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Kitepower had planned an endurance test for last week. But very variable winds put paid to the plans for continuous power production. Trials will continue into next year.
During the endurance test. (Photo: Kitepower)

Kitepower had planned an endurance test for last week. But very variable winds put paid to the plans for continuous power production. Trials will continue into next year.

The Delft startup Kitepower produces wind energy by flying a large kite attached to a winch and a generator. The challenge is to keep it up and running in variable winds.

‘The goal for next week (9-13 December) is five days of continuous, uninterrupted operation!’, wrote kite power researcher Dr Roland Schmehl. He explained: “The kite flies at an unprecedented system size: 60 m2 kite, 1 centimetre diameter, Dyneema tether and several tons of pulling force because the wind next week will be STRONG!”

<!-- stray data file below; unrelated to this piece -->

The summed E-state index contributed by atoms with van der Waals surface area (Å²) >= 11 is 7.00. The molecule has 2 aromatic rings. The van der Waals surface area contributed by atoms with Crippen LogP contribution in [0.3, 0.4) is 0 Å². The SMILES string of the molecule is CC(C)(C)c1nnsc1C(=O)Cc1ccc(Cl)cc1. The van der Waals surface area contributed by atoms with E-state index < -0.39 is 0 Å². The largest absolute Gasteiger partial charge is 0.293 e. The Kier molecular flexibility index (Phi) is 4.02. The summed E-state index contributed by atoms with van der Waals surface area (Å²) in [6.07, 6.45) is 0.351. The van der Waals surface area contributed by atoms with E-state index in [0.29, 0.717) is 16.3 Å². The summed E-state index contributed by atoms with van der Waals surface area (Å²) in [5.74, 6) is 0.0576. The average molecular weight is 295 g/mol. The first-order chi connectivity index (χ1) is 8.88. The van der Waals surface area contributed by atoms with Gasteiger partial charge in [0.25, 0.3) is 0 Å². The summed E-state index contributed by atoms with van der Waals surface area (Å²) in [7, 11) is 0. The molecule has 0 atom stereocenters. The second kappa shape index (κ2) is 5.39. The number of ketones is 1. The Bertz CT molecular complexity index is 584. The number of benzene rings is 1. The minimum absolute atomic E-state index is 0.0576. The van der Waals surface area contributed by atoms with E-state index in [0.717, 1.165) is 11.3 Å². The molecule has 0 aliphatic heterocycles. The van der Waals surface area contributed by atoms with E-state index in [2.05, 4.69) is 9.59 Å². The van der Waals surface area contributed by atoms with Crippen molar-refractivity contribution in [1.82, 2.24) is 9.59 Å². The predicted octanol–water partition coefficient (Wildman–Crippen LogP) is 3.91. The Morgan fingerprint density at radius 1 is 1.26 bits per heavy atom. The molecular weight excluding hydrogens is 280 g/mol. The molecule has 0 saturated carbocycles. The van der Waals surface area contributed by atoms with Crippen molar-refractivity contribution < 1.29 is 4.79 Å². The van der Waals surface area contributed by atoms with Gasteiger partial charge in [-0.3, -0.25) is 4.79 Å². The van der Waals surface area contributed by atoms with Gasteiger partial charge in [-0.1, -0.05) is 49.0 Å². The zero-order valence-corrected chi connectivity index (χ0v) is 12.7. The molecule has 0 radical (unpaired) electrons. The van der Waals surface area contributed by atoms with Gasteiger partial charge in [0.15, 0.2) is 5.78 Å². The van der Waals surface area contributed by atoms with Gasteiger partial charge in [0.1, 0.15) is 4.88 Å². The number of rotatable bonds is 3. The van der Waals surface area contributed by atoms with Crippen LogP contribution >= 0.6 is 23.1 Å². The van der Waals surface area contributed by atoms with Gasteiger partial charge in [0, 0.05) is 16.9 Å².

As often happens, reality turned out to be harsher than expected.

A week later, Johannes Peschel, director of the Kitepower company, confirms that the wind was strong on Monday. The system produced 250 kilowatts of power and the power electronics worked just fine. Nonetheless, the team decided to take the kite down before nightfall.

Then the wind was gone

Then the wind was gone. No kiting on Tuesday. Only on Wednesday could the team venture another relaunch in the lowest wind ever (2.5 m/s). The kite flew until the evening.

On Thursday, the team discovered a minor glitch in the kite and decided to terminate the test. According to Peschel, the tests will continue this week and all through the first half of 2020.

It was the first time that the Kitepower winch was connected to a Greener battery system. The storage system stores the intermittent power from the kite, which only delivers power when reeling out, and delivers continuous power. Peschel expects a continuous 100 kW output from Kitepower plus battery. But not in last week’s weather.

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